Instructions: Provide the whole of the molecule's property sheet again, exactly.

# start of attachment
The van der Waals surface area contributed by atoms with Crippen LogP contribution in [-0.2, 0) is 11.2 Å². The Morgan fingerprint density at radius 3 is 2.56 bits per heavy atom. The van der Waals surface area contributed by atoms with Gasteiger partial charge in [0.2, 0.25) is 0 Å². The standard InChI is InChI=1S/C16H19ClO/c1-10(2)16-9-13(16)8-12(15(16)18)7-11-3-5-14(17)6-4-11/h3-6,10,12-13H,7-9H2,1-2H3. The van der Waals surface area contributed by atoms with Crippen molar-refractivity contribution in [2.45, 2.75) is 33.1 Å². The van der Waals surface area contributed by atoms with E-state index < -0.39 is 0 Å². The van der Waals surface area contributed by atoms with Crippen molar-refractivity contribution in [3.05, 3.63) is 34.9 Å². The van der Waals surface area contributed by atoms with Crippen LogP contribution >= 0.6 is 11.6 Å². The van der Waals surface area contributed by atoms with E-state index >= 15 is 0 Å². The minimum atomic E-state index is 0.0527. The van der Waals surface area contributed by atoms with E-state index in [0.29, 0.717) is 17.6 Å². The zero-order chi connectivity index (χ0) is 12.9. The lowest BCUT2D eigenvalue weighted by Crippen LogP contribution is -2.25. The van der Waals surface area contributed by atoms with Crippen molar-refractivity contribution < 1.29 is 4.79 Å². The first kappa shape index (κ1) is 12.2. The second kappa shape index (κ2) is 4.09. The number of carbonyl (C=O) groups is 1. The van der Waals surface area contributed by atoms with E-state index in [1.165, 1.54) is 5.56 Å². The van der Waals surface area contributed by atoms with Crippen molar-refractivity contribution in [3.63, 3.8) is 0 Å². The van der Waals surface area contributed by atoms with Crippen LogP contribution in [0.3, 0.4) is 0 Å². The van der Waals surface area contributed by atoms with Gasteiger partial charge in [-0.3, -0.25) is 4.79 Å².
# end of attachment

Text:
The van der Waals surface area contributed by atoms with Crippen LogP contribution in [-0.2, 0) is 11.2 Å². The Morgan fingerprint density at radius 3 is 2.56 bits per heavy atom. The van der Waals surface area contributed by atoms with Gasteiger partial charge in [0.2, 0.25) is 0 Å². The standard InChI is InChI=1S/C16H19ClO/c1-10(2)16-9-13(16)8-12(15(16)18)7-11-3-5-14(17)6-4-11/h3-6,10,12-13H,7-9H2,1-2H3. The van der Waals surface area contributed by atoms with Crippen molar-refractivity contribution in [2.45, 2.75) is 33.1 Å². The van der Waals surface area contributed by atoms with E-state index < -0.39 is 0 Å². The van der Waals surface area contributed by atoms with Crippen molar-refractivity contribution in [3.05, 3.63) is 34.9 Å². The van der Waals surface area contributed by atoms with Crippen LogP contribution >= 0.6 is 11.6 Å². The van der Waals surface area contributed by atoms with E-state index >= 15 is 0 Å². The minimum atomic E-state index is 0.0527. The van der Waals surface area contributed by atoms with E-state index in [0.29, 0.717) is 17.6 Å². The zero-order chi connectivity index (χ0) is 12.9. The lowest BCUT2D eigenvalue weighted by Crippen LogP contribution is -2.25. The van der Waals surface area contributed by atoms with Crippen molar-refractivity contribution < 1.29 is 4.79 Å². The first kappa shape index (κ1) is 12.2. The second kappa shape index (κ2) is 4.09. The number of carbonyl (C=O) groups is 1. The van der Waals surface area contributed by atoms with E-state index in [1.165, 1.54) is 5.56 Å². The van der Waals surface area contributed by atoms with Crippen molar-refractivity contribution in [3.63, 3.8) is 0 Å². The van der Waals surface area contributed by atoms with Crippen LogP contribution in [0.3, 0.4) is 0 Å². The van der Waals surface area contributed by atoms with Gasteiger partial charge in [-0.3, -0.25) is 4.79 Å².